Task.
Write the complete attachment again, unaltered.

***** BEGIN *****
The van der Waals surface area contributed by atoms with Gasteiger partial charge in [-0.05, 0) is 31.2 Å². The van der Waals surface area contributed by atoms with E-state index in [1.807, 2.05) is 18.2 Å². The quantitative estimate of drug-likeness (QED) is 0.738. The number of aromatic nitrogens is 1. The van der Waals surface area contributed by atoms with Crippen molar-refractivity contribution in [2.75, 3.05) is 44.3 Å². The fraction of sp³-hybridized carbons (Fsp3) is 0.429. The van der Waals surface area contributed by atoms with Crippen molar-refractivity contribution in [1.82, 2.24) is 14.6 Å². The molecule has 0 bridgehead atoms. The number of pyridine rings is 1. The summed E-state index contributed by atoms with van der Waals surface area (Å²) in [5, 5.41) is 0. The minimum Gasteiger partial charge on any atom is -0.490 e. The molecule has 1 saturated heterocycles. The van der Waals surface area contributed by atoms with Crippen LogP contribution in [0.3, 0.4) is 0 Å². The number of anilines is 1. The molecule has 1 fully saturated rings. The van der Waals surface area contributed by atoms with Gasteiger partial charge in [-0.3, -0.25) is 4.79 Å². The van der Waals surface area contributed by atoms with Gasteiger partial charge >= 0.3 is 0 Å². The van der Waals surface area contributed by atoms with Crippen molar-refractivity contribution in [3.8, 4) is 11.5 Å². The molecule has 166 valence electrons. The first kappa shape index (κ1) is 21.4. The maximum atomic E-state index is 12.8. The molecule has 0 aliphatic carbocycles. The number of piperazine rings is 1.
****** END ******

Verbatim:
The van der Waals surface area contributed by atoms with Gasteiger partial charge in [-0.05, 0) is 31.2 Å². The van der Waals surface area contributed by atoms with E-state index in [1.807, 2.05) is 18.2 Å². The quantitative estimate of drug-likeness (QED) is 0.738. The number of aromatic nitrogens is 1. The van der Waals surface area contributed by atoms with Crippen molar-refractivity contribution in [2.75, 3.05) is 44.3 Å². The fraction of sp³-hybridized carbons (Fsp3) is 0.429. The van der Waals surface area contributed by atoms with Crippen molar-refractivity contribution in [1.82, 2.24) is 14.6 Å². The molecule has 0 bridgehead atoms. The number of pyridine rings is 1. The summed E-state index contributed by atoms with van der Waals surface area (Å²) in [5, 5.41) is 0. The minimum Gasteiger partial charge on any atom is -0.490 e. The molecule has 1 saturated heterocycles. The van der Waals surface area contributed by atoms with Crippen LogP contribution in [0.3, 0.4) is 0 Å². The number of anilines is 1. The molecule has 1 fully saturated rings. The van der Waals surface area contributed by atoms with Gasteiger partial charge in [-0.3, -0.25) is 4.79 Å². The van der Waals surface area contributed by atoms with Gasteiger partial charge >= 0.3 is 0 Å². The van der Waals surface area contributed by atoms with Crippen molar-refractivity contribution in [3.8, 4) is 11.5 Å². The molecule has 166 valence electrons. The first kappa shape index (κ1) is 21.4. The maximum atomic E-state index is 12.8. The molecule has 0 aliphatic carbocycles. The number of piperazine rings is 1.